Last week the WSJ wrote about Mexico’s Petro Flop
A failed auction shows the need to reform the Pemex monopoly.
What if you held an auction and there were no bidders for half of the assets? That’s what happened to Mexico’s state-owned oil monopoly—Pemex—last week when it opened the bidding for production at six exploration sites in the Chicontepec basin.
This is bad news for Mexico’s oil and gas industry, which suffers from declining production. Pemex crude output in 2012 was 2.5 million barrels a day, down from three million in 2007 and 3.4 million in 2003. Mexico needs private investors with the incentive to get oil out of the ground. President Enrique Peña Nieto couldn’t have asked for a better demonstration of the need for Pemex reform.
Pemex may think it scored big in the three blocks that were sold. The long-time monopoly was offering to pay “all the costs of production in the first ten years plus a fee-per-barrel to the [winning bidders], providing oil is produced in sufficient quantities to cover those costs,” according to Houston-based oil analyst George Baker. Pemex was ready to pay bidders $6-$7 per barrel. But the winning bids ranged from one cent to 98 cents a barrel, making Pemex officials look like geniuses—but only at first glance.
What if the companies bid so low because they aim to make their money by what they charge the Mexican monopoly for supplies, service and technology? In that case their profit depends only on producing enough oil to meet the costs as required by Pemex in the contract. They won’t focus on producing more because they will be paid very little for the effort. As Mr. Baker wrote in the Mexico Energy Intelligence newsletter, “There is little incentive for the contractor to increase production beyond the level at which profit margins are met through intra-firm commerce.”
Which is hardly surprising, considering that the PRI, which is now back in power, had been telling the Mexican people that oil is their birthright; now the Mexican Leftist Party Urges Energy Referendum
Move Likely Will Add Uncertainty to President’s Proposal to Let Private Firms Participate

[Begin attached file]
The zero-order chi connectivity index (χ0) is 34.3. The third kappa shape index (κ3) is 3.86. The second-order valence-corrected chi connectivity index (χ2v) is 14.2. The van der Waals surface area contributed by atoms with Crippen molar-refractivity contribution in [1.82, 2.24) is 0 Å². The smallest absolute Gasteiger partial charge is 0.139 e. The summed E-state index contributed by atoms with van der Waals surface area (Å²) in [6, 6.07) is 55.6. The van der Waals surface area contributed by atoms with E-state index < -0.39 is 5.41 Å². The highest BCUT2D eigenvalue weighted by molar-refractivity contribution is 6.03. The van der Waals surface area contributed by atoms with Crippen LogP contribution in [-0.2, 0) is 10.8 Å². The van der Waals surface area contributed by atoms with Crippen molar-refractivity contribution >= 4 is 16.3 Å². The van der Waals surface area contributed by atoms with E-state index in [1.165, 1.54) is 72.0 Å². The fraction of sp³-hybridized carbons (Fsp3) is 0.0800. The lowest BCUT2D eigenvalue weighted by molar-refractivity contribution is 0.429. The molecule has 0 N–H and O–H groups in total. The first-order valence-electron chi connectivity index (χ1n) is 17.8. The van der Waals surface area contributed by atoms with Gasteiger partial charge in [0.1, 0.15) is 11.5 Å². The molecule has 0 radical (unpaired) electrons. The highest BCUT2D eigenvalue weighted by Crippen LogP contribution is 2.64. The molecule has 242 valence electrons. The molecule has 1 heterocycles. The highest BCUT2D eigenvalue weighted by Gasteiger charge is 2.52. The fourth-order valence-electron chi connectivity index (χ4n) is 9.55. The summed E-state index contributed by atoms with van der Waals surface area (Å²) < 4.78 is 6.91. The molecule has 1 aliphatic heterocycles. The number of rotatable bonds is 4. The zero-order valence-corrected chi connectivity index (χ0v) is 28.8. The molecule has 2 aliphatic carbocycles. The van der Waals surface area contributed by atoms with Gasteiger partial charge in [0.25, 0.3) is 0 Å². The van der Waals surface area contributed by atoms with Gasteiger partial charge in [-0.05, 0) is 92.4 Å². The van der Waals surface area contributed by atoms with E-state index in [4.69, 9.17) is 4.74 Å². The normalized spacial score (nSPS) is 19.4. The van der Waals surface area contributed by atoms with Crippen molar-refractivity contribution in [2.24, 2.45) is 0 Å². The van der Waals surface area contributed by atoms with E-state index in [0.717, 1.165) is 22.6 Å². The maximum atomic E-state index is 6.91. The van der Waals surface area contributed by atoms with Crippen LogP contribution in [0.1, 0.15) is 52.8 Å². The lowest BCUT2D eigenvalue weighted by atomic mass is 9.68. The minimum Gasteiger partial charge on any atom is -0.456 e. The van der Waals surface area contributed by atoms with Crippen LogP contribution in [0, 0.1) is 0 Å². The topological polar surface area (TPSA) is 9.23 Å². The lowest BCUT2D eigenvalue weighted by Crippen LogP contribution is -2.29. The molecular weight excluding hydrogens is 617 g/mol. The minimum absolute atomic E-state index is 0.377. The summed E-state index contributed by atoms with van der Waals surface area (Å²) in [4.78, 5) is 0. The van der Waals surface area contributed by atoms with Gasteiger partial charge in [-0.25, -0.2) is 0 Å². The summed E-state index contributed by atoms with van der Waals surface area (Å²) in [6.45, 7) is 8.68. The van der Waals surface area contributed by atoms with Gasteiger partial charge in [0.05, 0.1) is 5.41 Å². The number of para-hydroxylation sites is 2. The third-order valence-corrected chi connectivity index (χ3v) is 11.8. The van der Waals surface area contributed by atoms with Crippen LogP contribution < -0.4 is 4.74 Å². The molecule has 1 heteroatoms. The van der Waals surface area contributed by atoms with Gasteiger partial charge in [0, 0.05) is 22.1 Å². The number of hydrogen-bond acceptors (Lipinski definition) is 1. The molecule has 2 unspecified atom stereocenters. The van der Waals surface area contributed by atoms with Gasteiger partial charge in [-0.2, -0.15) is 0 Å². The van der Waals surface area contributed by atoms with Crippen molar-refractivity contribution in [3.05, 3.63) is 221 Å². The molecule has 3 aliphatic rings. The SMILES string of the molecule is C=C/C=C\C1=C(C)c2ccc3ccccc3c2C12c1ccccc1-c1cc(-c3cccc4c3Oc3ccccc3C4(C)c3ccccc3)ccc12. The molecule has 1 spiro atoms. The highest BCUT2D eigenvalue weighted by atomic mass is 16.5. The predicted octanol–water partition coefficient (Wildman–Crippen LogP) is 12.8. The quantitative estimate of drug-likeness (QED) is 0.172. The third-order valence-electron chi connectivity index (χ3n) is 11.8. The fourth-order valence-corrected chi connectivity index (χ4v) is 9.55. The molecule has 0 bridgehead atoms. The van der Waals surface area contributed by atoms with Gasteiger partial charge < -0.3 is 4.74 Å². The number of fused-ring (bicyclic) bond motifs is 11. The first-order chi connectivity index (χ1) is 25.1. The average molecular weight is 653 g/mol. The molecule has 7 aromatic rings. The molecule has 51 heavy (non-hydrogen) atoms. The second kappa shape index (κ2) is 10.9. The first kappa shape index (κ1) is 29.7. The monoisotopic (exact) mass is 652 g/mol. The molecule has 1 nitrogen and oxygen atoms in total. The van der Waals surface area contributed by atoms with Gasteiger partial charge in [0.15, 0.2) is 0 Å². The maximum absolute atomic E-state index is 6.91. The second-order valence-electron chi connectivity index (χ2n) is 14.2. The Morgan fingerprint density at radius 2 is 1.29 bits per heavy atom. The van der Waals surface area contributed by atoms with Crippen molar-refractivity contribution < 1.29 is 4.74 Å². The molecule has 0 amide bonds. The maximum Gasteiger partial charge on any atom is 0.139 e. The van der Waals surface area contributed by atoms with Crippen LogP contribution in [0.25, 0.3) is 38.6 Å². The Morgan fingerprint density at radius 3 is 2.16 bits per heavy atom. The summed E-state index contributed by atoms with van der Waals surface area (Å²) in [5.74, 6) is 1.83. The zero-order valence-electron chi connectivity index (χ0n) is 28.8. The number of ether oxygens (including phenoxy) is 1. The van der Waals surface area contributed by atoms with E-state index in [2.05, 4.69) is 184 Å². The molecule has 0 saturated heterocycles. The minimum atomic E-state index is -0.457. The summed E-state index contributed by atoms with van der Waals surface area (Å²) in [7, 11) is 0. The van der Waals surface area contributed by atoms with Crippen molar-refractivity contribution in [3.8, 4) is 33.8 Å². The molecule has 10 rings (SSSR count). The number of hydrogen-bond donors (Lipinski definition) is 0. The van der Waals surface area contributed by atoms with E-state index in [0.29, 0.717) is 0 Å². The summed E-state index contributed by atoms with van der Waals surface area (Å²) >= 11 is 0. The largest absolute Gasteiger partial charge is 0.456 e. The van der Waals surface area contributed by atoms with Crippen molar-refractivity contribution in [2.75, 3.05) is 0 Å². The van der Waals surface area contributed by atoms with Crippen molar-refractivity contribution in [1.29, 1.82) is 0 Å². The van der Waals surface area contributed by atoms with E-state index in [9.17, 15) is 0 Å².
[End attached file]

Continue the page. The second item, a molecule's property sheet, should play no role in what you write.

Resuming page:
The proposal by the Party of the Democratic Revolution, or PRD, comes as a reaction to an energy overhaul presented last week by Mr. Peña Nieto that seeks to increase private sector involvement in the state-run oil sector. Mr. Peña Nieto seeks to let private firms participate in the oil and gas sectors by sharing the risk and profit from exploration and production.
“The government’s initiative is a privatization, no doubt about it,” said Cuauhtémoc Cárdenas, the founder of the PRD and son of former President Lázaro Cárdenas, who nationalized the oil industry in 1938 by expropriating the private oil firms. Mr. Cárdenas said the government’s proposal opens the door to the selling of state-oil firm Petróleos Mexicanos, or Pemex.
Chances of Mr. Peña Nieto’s bill seem good in Congress. It is expected to have the support of the ruling Institutional Revolutionary Party, or PRI, and the right-wing National Action Party, or PAN, which between them can muster the two-thirds majority in both houses to change the Constitution. But the PRD, along with nationalist leader and former presidential candidate Andrés Manuel López Obrador, hope to stop the changes by mobilizing the Mexican people.
The leftist opposition seems to have most Mexicans on its side. In a survey published in July by the lower house, 54% of Mexicans disagreed with the idea of opening the state-oil monopoly to private investment. Other surveys show even bigger numbers against the overhaul.
In all, while Peña Nieto has certainly worked on getting his party’s support, reform in Mexico, from the foreign investor’s point of view, remains a roll of the dice.
Pemex still needs revenues, though, so now Mexico’s Pemex Looks to Tap U.S. Shale
Rookie CEO Lozoya Seeks to Reverse Production Slump at State-Run Firm
Petroleos Mexicanos, Mexico’s state oil monopoly, will set up a new company to explore and produce shale gas and deep-water oil in the U.S. as part of an ambitious plan by its rookie CEO to turn around years of falling production.
The proposal, outlined by Chief Executive Emilio Lozoya in an interview, would push Pemex into complicated drilling techniques where it has no experience. It is a bold move abroad for the inward-looking company, which is the world’s fifth-largest crude producer but has never faced competition nor ventured far beyond its borders.
They’ll need a foreign partner,
especially in deep-water exploration and production where Pemex has no experience,
the CEO has no oil industry experience, and their unions are famous for featherbedding.